Ngoma District Rwf271 Million Irrigation Program to irrigate fruits and vegetables in the Zaza and Mundederi sectors this week unveiled green technology that uses solar energy to distribute water to 20 hectares of smallholder farmers’ land.
The project aims to benefit about 1,200 residents by installing solar pump systems and irrigating 10 hectares in Zaza and 10 hectares in Muntederi, each with 500m3 reservoirs each, using Lake Mugessera water and a water source in Mutenderi.
Farmers now plant bell peppers, French beans, melons, and eggplant on the Zaza site, with bell peppers, tomatoes, cabbage, carrots, onions, and egg yolks at the Muntenderi station.
“The only role of the lake was water for domestic use,” said Sophia Mukamukiza, a 25-year-old farmer from Ruyagah, Nyazaariba, Nijaariba. “We used to sow two seasons a year, but now we sow at any time. This will help us to grow financially. There really is a big difference. ”
Denise Niramahoro, from the Rohingya cell of Niigagandagaza Village, Zaza, planted French beans, and this was her first foray into farming. And she hopes things will go well for her.
“There were only strong people here in agriculture, because irrigation was difficult, and the use of pumps was too expensive to irrigate. But now it’s easier, just put a hose in the sink and the crops will drink. ”
Faustin Sebahir Uwihanganiye, one hectare of Ruhinga, Zaza sector, produces bell peppers, peppers and melons.
He has been in agriculture for about 15 years, but in the past he has traditionally used watering cans. Later, a person bought pumping systems through the government program Nkunganire, which pays 50 percent of the cost of the system.
Since the inception of the new plan, Uwihangane has already collected pepper for the summer season (C).
“We had to invest Rwf600,000-700,000 on one hectare, gasoline and irrigation systems. “Only people who can afford to make such an investment can make it vulnerable. This project has come to make it all easier.”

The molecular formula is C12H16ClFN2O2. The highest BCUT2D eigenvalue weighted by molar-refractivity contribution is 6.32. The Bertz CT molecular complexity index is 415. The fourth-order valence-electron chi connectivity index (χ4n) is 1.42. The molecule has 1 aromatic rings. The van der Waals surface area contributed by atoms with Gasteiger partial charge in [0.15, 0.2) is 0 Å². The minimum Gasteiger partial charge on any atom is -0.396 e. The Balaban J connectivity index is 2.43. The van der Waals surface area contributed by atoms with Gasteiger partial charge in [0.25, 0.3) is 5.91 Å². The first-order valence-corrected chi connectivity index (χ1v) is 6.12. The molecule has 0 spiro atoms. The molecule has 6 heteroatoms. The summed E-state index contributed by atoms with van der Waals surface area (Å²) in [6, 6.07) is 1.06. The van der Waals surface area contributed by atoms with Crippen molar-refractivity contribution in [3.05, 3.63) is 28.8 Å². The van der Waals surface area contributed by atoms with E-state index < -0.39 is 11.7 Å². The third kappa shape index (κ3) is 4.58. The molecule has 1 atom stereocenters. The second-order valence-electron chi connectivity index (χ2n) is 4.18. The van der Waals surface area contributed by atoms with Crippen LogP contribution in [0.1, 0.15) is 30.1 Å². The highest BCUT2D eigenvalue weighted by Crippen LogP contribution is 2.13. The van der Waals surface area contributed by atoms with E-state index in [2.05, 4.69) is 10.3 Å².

To ensure the sustainability of the project, the committee was organized by the association to ensure that the farmers complete the maintenance payments on time. Terimbere Muhinzi, a 35-member cooperative, is made up of 14 women.
The project was launched to increase market access for the most vulnerable groups in both sectors through productivity, climate resilience and market access, implemented by RWARRI and supported by the Rwanda Green Fund. (Phone).
“The sun, which had caused the drought in the past, is now changing people’s lives for irrigation,” said UWZEE LANDE, executive director of RWARRI.
Jean-Marie Vianni Haugimana of Fonua said this was achieved in collaboration with Ngoma Woreda, a government-funded “Small-Irrigation Technology (SST) Government”. “It’s about mitigating the effects of climate change, changing the lives of smallholder farmers,” he said.
Recognizing that the cost of production is high for farmers, Deputy Mayor of Ngoma District, Siriak Nirindi Mapambano, said the project is part of the country’s natural resource development.
“We have many water sources here in Ngoma, three lakes; Laughter, Mugesera and Birira are somehow in the same area. We want to use them for the benefit of the farmer; He announced.
Another major irrigation program, Ngoma Noma 22, is located in the Rorenge and Remera sectors, irrigating 300 hectares and 265 hectares in the hills. Chia seeds are a very popular crop. There are also two other plans for irrigating 20 hectares of land in the Rukumberry and Rukira sectors.
In every woreda, farmers can get 50 percent subsidy from the government by purchasing small irrigation technologies. According to Deputy Mayor Mapambano, about 400 irrigation systems have been provided to farmers in the woreda over the past two years. Ngoma owns a total of 1,643 hectares of irrigated land, and the government plans to develop 2,300 hectares by 2024.